We are living in the kind of world today where we cannot hope to sit back and take the selfish position where we are going to produce only enough for ourselves and forget about the rest of the world. We are spending over $2 billion on defence, and we are not spending one dollar in economic aid for every $100 that we are spending on defence. I heard on the radio just last night an address by Mr. Hugh Keenleyside, our representative at the United Nations, given before a United States audience, in which he said to them what he has said in Canada, namely that in this country we are not playing our fair part in the world today in combating communism, when we are sitting back and spending $100 for arms and spending only $1 for economic aid. The quickest way to provide more in the way of economic aid is to produce more food in this country. Surely we should have a government which is far-

Supply-Agriculture

sighted, which has the interests of freedom at heart, and which wishes to see a world in which we can have peace and plenty. If they have that interest at heart then I want to say that the surest way to achieve it is to see that agriculture in this country is given an opportunity to produce to capacity. That industry does not want to sit back at half production.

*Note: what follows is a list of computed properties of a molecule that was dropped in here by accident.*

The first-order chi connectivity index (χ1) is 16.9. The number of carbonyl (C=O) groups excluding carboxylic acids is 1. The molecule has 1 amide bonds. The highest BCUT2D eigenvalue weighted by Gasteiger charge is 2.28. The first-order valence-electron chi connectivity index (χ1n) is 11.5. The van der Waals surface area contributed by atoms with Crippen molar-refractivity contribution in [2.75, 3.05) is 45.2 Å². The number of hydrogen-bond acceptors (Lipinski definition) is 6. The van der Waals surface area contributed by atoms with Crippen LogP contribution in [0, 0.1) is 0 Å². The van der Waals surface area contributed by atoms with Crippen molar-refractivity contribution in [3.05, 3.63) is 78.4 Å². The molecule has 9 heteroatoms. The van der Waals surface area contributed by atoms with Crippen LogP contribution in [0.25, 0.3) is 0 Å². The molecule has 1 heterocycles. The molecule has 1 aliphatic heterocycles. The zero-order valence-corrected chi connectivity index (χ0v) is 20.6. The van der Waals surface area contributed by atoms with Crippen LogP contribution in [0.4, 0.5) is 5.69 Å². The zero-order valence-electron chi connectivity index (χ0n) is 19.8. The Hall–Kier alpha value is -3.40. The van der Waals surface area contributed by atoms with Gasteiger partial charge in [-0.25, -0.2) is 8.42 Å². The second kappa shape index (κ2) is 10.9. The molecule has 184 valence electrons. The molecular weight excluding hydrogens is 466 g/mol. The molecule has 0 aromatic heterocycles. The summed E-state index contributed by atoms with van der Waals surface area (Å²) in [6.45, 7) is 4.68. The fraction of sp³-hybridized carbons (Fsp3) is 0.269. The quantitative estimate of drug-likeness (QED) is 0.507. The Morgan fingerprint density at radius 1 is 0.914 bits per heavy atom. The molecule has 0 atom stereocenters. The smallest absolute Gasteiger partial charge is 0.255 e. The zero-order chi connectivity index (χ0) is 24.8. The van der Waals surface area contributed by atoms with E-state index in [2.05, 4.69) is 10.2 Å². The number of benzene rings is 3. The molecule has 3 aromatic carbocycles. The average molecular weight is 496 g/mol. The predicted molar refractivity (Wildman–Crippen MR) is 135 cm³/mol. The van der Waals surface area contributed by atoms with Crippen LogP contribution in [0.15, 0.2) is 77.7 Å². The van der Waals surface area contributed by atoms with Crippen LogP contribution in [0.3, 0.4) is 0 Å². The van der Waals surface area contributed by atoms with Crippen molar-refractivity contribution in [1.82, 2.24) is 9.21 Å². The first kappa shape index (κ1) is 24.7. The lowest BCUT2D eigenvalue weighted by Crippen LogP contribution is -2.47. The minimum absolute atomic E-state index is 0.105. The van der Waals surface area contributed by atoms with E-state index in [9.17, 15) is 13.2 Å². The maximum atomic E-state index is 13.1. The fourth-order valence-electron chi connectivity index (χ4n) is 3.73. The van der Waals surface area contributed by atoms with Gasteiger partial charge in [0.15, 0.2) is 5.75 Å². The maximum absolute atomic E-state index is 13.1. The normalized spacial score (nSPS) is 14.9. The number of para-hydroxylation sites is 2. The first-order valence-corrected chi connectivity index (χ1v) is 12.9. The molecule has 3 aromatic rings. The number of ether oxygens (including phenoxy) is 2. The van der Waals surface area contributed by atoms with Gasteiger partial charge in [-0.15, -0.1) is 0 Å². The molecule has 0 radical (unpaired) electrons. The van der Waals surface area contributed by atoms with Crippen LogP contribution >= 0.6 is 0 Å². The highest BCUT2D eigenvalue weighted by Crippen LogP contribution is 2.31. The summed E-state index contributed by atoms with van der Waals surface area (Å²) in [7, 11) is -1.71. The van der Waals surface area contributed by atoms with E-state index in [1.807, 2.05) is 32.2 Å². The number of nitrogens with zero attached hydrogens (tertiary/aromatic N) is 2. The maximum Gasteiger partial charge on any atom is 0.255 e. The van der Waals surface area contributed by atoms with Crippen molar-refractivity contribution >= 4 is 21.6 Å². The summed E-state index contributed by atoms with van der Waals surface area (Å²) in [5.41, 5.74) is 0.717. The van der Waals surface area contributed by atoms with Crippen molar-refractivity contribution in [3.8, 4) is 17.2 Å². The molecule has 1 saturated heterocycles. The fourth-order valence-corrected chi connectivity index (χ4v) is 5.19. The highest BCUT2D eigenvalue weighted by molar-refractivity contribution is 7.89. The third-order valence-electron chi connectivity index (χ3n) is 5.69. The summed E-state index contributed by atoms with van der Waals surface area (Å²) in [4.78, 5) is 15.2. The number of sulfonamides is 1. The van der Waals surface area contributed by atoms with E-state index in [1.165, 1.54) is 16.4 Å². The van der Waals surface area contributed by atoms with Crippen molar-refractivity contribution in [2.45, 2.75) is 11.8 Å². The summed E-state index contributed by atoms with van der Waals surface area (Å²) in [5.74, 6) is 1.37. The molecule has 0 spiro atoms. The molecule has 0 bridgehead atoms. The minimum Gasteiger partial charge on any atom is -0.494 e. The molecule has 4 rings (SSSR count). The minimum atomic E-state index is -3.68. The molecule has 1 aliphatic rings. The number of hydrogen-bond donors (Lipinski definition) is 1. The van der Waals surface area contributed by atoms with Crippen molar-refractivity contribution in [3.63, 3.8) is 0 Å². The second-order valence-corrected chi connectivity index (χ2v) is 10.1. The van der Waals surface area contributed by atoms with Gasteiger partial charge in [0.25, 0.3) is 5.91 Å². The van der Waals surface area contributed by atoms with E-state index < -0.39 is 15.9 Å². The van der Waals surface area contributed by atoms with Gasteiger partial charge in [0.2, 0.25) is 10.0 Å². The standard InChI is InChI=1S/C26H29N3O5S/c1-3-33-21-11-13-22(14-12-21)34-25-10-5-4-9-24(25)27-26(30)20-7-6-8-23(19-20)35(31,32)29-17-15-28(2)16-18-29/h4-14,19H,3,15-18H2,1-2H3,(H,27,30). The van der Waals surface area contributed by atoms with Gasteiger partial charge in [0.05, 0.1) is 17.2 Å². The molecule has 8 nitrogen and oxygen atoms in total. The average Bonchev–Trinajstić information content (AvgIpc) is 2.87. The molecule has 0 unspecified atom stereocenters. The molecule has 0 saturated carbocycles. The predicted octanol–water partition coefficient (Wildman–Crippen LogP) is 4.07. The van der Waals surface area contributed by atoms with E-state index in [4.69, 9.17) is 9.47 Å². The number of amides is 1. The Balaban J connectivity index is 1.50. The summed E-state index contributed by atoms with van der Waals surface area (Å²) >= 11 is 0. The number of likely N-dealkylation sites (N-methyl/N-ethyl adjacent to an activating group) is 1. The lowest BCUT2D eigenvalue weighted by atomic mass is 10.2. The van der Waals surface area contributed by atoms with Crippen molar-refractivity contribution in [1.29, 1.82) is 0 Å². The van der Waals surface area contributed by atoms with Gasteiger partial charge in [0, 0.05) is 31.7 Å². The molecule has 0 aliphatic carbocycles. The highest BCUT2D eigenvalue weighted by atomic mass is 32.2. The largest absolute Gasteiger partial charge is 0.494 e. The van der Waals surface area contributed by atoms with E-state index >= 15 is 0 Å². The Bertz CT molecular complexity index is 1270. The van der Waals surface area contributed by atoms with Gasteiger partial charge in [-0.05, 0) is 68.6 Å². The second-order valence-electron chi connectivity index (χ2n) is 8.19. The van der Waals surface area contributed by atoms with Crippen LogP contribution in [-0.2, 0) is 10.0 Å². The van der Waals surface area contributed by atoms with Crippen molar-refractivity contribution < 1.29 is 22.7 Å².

Topic:   DEPARTMENT OF AGRICULTURE
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LIB
CCF

Percy Ellis Wright

Co-operative Commonwealth Federation (C.C.F.)

Mr. Wright:

I would say yes, produce for use. I would say that we are only going to have the type of world in which we can have peace when we do produce for use.

Topic:   DEPARTMENT OF AGRICULTURE
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LIB
CCF

Percy Ellis Wright

Co-operative Commonwealth Federation (C.C.F.)

Mr. Wright:

When the only incentive to produce is profit, people are selfish enough that they will take the profit and it does not matter to them what happens to the rest of the world. It does not matter what happens to their own neighbours. If that is the situation, then I say that you are not building a>

world in which we can have peace, and I am not afraid to go on any platform in Canada and say so. I have said it before in this house and I am going to say it again.

Topic:   DEPARTMENT OF AGRICULTURE
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LIB

April 29, 1953